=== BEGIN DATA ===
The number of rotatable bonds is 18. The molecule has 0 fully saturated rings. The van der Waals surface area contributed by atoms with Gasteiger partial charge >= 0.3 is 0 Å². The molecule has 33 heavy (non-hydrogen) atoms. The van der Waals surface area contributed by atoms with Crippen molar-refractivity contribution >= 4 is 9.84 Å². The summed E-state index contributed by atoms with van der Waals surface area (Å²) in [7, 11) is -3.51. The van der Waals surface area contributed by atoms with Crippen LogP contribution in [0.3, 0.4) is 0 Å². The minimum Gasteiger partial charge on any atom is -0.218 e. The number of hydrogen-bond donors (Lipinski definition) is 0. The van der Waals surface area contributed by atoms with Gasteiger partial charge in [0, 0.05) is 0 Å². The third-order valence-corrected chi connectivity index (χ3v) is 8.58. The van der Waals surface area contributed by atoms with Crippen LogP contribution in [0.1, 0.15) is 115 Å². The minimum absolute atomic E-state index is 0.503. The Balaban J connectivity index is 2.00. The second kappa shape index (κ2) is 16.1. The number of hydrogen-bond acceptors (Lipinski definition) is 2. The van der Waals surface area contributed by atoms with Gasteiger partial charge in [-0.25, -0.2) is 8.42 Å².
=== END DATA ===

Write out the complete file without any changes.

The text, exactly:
The number of rotatable bonds is 18. The molecule has 0 fully saturated rings. The van der Waals surface area contributed by atoms with Gasteiger partial charge >= 0.3 is 0 Å². The molecule has 33 heavy (non-hydrogen) atoms. The van der Waals surface area contributed by atoms with Crippen molar-refractivity contribution >= 4 is 9.84 Å². The summed E-state index contributed by atoms with van der Waals surface area (Å²) in [7, 11) is -3.51. The van der Waals surface area contributed by atoms with Crippen LogP contribution in [0.3, 0.4) is 0 Å². The minimum Gasteiger partial charge on any atom is -0.218 e. The number of hydrogen-bond donors (Lipinski definition) is 0. The van der Waals surface area contributed by atoms with Gasteiger partial charge in [0, 0.05) is 0 Å². The third-order valence-corrected chi connectivity index (χ3v) is 8.58. The van der Waals surface area contributed by atoms with Crippen LogP contribution in [0.1, 0.15) is 115 Å². The minimum absolute atomic E-state index is 0.503. The Balaban J connectivity index is 2.00. The second kappa shape index (κ2) is 16.1. The number of hydrogen-bond acceptors (Lipinski definition) is 2. The van der Waals surface area contributed by atoms with Gasteiger partial charge in [-0.25, -0.2) is 8.42 Å².